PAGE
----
Pérez Art Museum Miami: 10 features you won’t want to miss
Miami's new art museum is a world-class experience. Here is what to expect when you visit.
Pérez Art Museum Miami
1103 Biscayne Blvd., Miami
10 a.m.-6 p.m. Tuesday-Sunday, 10 a.m.-9 p.m. Thursday, closed Monday
Adults $12; children (7-18), students (with ID), seniors (62+ with ID) $8; Children under 6, Military (with ID), members free; admission is free every first Thursday of the month.
Self parking $2 per hour (space limited); parking available in surrounding lots
PAMM is located adjacent to Miami-Dade MetroMover Museum Park exit
You know you want to see the building itself, that Stiltsville-inspired structure with dangling gardens and expansive bay views.
But then what? We explored the Pérez Art Museum Miami as workers added finishing touches and came up with a list of must-see (or in some cases, must-sit) recommendations:
1. Before even heading inside, take in the museum’s backyard: Biscayne Bay, as close as you’ll ever see it. The wide deck is dotted with rustic Adirondack chairs; if those seats are full, plop down on the grand staircase that leads to the bay walk.
2. Next to the main entrance, a work commissioned by the museum will turn heads toward the ceiling. For Those in Peril on the Sea (2011), an installation by Hew Locke, includes an armada of about 60 replicas of various ships hanging from the ceiling. “It seemed like a natural for Miami, where so many people have this experience of making their way here on this kind of journey,” said museum director Thom Collins.
3. Verde, a 104-seat restaurant and bar from Philadelphia-based restaurateur Stephen Starr, will offer seafood, flatbreads, sandwiches and other bites with a Miami twist. Seating is available inside and out.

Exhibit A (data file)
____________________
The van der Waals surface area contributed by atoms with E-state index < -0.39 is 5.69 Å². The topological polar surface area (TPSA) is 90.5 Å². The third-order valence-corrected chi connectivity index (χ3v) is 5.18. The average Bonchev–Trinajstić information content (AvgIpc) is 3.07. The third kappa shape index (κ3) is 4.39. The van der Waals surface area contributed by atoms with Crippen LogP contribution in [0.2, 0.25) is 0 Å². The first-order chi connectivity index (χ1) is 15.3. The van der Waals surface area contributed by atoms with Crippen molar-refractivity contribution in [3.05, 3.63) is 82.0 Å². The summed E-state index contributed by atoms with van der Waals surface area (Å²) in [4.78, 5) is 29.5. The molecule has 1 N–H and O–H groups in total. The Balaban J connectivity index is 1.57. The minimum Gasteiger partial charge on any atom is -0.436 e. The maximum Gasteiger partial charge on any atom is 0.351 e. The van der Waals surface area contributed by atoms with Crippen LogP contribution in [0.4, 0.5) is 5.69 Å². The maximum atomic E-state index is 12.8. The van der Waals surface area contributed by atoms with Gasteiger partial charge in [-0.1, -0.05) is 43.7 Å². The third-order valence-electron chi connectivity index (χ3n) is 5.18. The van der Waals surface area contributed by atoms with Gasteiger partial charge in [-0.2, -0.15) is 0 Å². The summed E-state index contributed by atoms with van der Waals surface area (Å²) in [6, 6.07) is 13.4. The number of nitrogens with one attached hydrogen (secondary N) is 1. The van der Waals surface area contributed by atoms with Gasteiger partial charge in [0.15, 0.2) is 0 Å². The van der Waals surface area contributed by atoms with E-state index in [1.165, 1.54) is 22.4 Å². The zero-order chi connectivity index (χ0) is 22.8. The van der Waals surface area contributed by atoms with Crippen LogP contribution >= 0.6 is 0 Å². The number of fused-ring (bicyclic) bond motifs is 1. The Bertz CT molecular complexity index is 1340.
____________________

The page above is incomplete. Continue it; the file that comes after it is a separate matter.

4. It’s a staircase! And a movie theater! And a lecture hall? The broad set of stairs leading from the first to second floor was built to serve many roles. A curtain surrounding the staircase doubles as a moveable acoustic wall.
5. The stairs lead to the museum’s most high-profile exhibition, Ai Weiwei: According to What? Stacks upon stacks of Chinese bicycles fill one space. In another, a landscape of 38 tons of rebar from the 2008 Sichuan earthquake, twisted in the disaster and straightened by the dissident artist’s workers, sits in front of a wall that bears the names of the dead.
6. Art will take center stage in the three second-floor “focus” galleries, devoted to a single theme, but the view will provide some competition. Each of those galleries boasts large windows with small seats built into the frame; some have jaw-dropping views of the bay and port, while others overlook downtown.
7. While the three-story building doesn’t lack for high ceilings, one specially built room soars. The 24-foot ceiling shows off a nearly 20-foot, 1,100-pound hanging steel sculpture from Monika Sosnowska, who created the piece as a commission for PAMM.
8. Dozens of photographs from the museum’s permanent collection are grouped thematically in Image Search: Photography from the Collection, but information about each won’t sit on the walls. Instead, PAMM is putting labels and texts on iPads, which visitors will be able to use as they explore the photos.
9. The gallery window seats might cause lines to form, but weary wanderers have another respite: Cozy reading nooks with couches. They overlook the neighboring Patricia and Phillip Frost Museum of Science, which is still under construction, and the plaza that connects the two institutions.
10. On the ground level, the Knight Plaza offers outdoor seating on benches that double as planters (and resemble hot tubs or UFOs).
Bonus: Free public Wi-Fi. Because there will be a lot to post on Instagram.
See and Do
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